The single stability

One week ago I moved back into the town where I attend a university. This is the start of my fifth year there (and I plan to make it the last for my wallet’s sake), and naturally this town feels familiar, even like home, to me. I look out across the town and see the farmlands rising up to the horizon, and in front of the farmlands are suburban areas where families, town workers and university staff and students all live. The new school year is about to begin, and I recall the past years in which I have lived in this town: all in different buildings, yet they all seemed in the same way to be nestled snugly in this college town in the middle of nowhere.

But now, unlike in the past, the air feels different. I can feel the finality of my time here in my skin. It is almost time for me to leave this place, and I feel as if my whole body is preparing for the transition to a new home.

This is not a new feeling to me, but the comprehensive degree of this feeling is something I have never felt. This level of knowledge that I will not live in this town forever, nor even much longer, is not only filling my mind but my entire being. The experience is new for me, and rather uncomfortable. In this state, I have a continual urge to prepare for the next part of my life, yet I know not how to follow this urge through. The desire to do something fights against my ignorance in how to do that something, and this cerebral conflict fills me with an ache, a longing for stability.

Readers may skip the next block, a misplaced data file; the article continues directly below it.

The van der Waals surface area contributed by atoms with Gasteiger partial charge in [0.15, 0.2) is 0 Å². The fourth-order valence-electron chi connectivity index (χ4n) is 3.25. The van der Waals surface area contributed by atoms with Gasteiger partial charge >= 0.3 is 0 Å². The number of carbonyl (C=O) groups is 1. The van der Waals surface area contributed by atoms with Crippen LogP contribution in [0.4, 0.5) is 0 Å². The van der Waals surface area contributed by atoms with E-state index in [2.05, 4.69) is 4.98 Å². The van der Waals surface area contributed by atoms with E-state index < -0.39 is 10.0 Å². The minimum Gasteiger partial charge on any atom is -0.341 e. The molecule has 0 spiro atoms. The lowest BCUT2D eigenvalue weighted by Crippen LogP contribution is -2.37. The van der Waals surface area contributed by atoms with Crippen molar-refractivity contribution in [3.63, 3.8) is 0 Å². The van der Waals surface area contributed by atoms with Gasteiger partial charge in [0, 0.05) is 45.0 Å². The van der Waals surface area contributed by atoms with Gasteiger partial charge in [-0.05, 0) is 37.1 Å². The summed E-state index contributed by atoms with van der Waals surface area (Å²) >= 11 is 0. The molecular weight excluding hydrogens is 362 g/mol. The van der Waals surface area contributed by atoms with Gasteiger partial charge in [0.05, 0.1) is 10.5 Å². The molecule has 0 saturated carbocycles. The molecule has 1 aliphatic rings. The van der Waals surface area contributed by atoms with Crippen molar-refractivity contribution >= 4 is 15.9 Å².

But stability is fleeting, if indeed it ever is present, in my life, and probably every single other person’s life as well. Truly I am able to control some circumstances in my life, but not all of them. And where there is no complete control, there is effectively no control. For if one uncontrollable part of my life changes, I cannot manipulate the any of the controllable parts to submit the rebelling part to my will, no matter how hard I try. My life will change, whether or not I want it to do so. All I can do is control how I respond to this change. This is the same for all people, not just for myself, I am slightly sorry to say. And this is will be the case for everyone throughout our lives, because this life each of us lives will not last forever.

There is, however, one ultimate stability in our lives. The only possible stable part of anyone’s life is God’s presence with and love for him or her; and if a person doesn’t believe in the God of the Bible, who never leaves his children, then that sole shred of stability is still true, but inactive. No stability is received, though it is always offered as long as a person is breathing.

For those of us who do abide in Jesus, though, we have this hope of stability. I use the word “hope” in a sense that it is present now, rather than something awaited; a comfort and peace in times when it is nowhere else found. This hope is also for our future, but since we do not live in nor can we change the future (in the way of altering what set of events will happen before they become the present), I will not discuss this future hope here. The now-hope is what we need for now. But this hope will only be useful to us if we make use of it, or rather, if we acknowledge and receive it.

How do we use this hope? I am not a good candidate to answer this question since I am still finding the answer myself, but I will gladly share what I have found so far, which is merely the first part. This is not indisputable fact, nor do I claim it is such; it is rather the results of my experience, which I hope (in the colloquial sense) is useful to you.